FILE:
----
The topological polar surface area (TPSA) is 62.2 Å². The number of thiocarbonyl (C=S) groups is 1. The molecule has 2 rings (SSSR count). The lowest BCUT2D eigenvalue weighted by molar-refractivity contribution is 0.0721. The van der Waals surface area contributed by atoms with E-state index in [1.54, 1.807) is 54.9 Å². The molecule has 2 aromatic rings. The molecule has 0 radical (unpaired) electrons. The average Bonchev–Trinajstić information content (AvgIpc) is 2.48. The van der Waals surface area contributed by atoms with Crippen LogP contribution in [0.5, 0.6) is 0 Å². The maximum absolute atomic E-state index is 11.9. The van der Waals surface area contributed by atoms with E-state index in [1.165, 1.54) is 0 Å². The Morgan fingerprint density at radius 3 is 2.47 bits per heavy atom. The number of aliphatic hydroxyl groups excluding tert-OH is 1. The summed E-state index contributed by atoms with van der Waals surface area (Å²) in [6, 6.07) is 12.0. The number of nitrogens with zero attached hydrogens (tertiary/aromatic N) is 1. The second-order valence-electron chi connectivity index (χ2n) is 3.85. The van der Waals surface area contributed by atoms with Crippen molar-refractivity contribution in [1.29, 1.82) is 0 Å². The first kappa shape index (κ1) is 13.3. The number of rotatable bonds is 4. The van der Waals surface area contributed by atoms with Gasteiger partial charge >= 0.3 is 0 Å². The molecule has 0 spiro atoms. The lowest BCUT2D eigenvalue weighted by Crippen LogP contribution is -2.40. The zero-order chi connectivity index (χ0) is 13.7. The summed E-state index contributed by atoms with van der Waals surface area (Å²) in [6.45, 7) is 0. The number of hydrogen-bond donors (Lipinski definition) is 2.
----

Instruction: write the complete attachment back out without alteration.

The topological polar surface area (TPSA) is 62.2 Å². The number of thiocarbonyl (C=S) groups is 1. The molecule has 2 rings (SSSR count). The lowest BCUT2D eigenvalue weighted by molar-refractivity contribution is 0.0721. The van der Waals surface area contributed by atoms with E-state index in [1.54, 1.807) is 54.9 Å². The molecule has 2 aromatic rings. The molecule has 0 radical (unpaired) electrons. The average Bonchev–Trinajstić information content (AvgIpc) is 2.48. The van der Waals surface area contributed by atoms with Crippen LogP contribution in [0.5, 0.6) is 0 Å². The maximum absolute atomic E-state index is 11.9. The van der Waals surface area contributed by atoms with E-state index in [1.165, 1.54) is 0 Å². The Morgan fingerprint density at radius 3 is 2.47 bits per heavy atom. The number of aliphatic hydroxyl groups excluding tert-OH is 1. The summed E-state index contributed by atoms with van der Waals surface area (Å²) in [6, 6.07) is 12.0. The number of nitrogens with zero attached hydrogens (tertiary/aromatic N) is 1. The second-order valence-electron chi connectivity index (χ2n) is 3.85. The van der Waals surface area contributed by atoms with Crippen molar-refractivity contribution in [1.29, 1.82) is 0 Å². The first kappa shape index (κ1) is 13.3. The number of rotatable bonds is 4. The van der Waals surface area contributed by atoms with Gasteiger partial charge >= 0.3 is 0 Å². The molecule has 0 spiro atoms. The lowest BCUT2D eigenvalue weighted by Crippen LogP contribution is -2.40. The zero-order chi connectivity index (χ0) is 13.7. The summed E-state index contributed by atoms with van der Waals surface area (Å²) in [6.45, 7) is 0. The number of hydrogen-bond donors (Lipinski definition) is 2.